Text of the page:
The Sunshine Boys

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The Sunshine Boys
© Johan Persson
Danny DeVito (Willie Clark) and Richard Griffiths (Al Lewis)

The comics have aged better than the comedy in Neil Simon's 1972 odd-couple drama, now unwisely revived as a vehicle for Richard Griffiths and Danny DeVito. Indeed, the first hour of this two-and-a-half-hour comedy is so slow and unfunny that I had to pinch myself to stay awake.

It's not the actors' fault. Griffiths and DeVito play estranged old vaudeville duo Lewis (Griffiths) and Clark (DeVito), reluctantly reunited for one last performance. Their material, onstage and off, is as threadbare as Clark's ancient pyjamas. But their genuine star quality scatters fitful rays of sunshine over this misguided enterprise. Though even Griffiths and Devito can't do much with the boys' 'legendary' doctor routine, a feeble and sexist skit with a buxom nurse that has no business onstage these days, and certainly not in a spoof as toothless as this one.

Simon's plot is as skimpy as nursie's costume: the entire and only point of the lengthy first scene is for Clarke's long-suffering nephew Ben to persuade his grumpy retired uncle to meet his ex-partner – already a foregone conclusion. Each scene is a double act, with DeVito's Clark sparring first with Ben (a weakly upbeat Adam Levy), then Lewis (they try to rehearse their sketch but can't get beyond the first three lines) and finally with a genuine registered nurse who is caring for him in his grungey flat – a stand-out cameo by the wonderful Johnnie Fiori, the only actor who's really a match for DeVito here.

This is a massive missed opportunity. Once you're over the hump of the first hour (and it's a mountain, not a molehill), DeVito gives a central performance of unflagging commitment and gymnastic agility, hurling his 67-year-old body around the furniture like Yoda doing a manic yoga routine. He's insufferable, childish, manic, grouchy, manipulative and vulnerable. But he earns his violins. The final scene, in which he faces moving to a retirement home for old actors in New Jersey with dignity, is genuinely poignant. It's also the only part of Thea Sharrock's sluggish production that I found funny – precisely because it digs deeper than the curmudgeonly clichés and repetitive bickering that precede it.

Physically, you'd think that Griffiths and DeVito would be a shoe-in as a transatlantic 'Little and Large'. But Griffiths, who has the mind of a don and the physique of a well-used double mattress, just can't meet DeVito in energy or vaudevillian physicality. As ever, Griffiths brings tremendous wit and pathos to the stage – but he's a mournful, sotto presence here, with little in the script to engage his emotional intelligence.

DeVito fans will find that their pocket-sized icon gives them more than enough bang for their buck. If you're sure that daft wisecracks and tepid laughter can waft you to comic nirvana, come and ovate with them. If not, save yourself an uncomfortable nap.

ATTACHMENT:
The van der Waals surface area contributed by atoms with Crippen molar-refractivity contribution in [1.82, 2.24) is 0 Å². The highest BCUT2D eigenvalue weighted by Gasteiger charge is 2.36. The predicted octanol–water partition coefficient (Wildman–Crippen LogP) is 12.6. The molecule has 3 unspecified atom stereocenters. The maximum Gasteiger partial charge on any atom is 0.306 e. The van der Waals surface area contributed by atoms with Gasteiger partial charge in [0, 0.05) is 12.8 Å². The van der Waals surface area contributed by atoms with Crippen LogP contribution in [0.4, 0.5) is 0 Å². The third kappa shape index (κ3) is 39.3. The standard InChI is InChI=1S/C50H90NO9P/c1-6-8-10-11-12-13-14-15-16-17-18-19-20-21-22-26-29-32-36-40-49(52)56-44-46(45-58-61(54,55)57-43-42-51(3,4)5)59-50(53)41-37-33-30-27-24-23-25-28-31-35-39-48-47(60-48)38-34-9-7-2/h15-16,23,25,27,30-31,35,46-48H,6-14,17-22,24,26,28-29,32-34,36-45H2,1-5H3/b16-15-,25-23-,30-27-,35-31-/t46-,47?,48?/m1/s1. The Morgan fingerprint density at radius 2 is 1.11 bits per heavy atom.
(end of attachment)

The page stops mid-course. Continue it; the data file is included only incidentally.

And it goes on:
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Average User Rating

3.4 / 5

Rating Breakdown

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This is the only honest review I've read about this show. I had to run away at the intermission, it was so bad. And I'm convinced that if it weren't for famous actors performing, then all the audience would have run away with me. Out-dated slap-stick script, poor over-acting, and predictable timing. Awful. A chair being moved from 90 degrees angle to a 45 degree angle got roars of laughter from the crowd - if it weren't for Danny DeVito moving the chair, I expect the theatre would be silent and bored. As I was. View at your own peril

A fantastic performance that had us laughing out loud.Danny DeVito is superb.

We were hoping for great things but sadly this comedy seemed dull, lack-lustre and showing its age. No chemistry between the protagonists, fluffed lines and stilted delivery meant that we were tempted to depart at the interval. The second half started more promisingly but couldn't maintain our interest. We felt no empathy with or concern for the comedy duo and by the end we couldn't wait for them to be wheeled off to their retirement home. Amongst the audience we seemed almost alone with this view however, as many stood to applaud at the end of the show.

Danny DeVito was superb, really funny. This was the first review night so there were the odd mistakes in dialogue but very few and quickly recovered. Chemistry between DeVito and Griffiths definitely improved in the second half as I'd expect. No doubt within a week or two this will be a highly polished, funny and well presented show. Go and see it!

We, left at the intermission as the pace of the humour was much slower than expected leading to exaggerated pauses laboured delivery. Lines were definitely fluffed and the chemistry seemed to be lacking between DeVito and Griffiths. A reluctantly low rating for a play I'd been very keen to see with two ,usually, great actors.

Danny DeVitto was perfect for the role, elegantly supported by Richard Griffiths. Treat yourself to a top night out!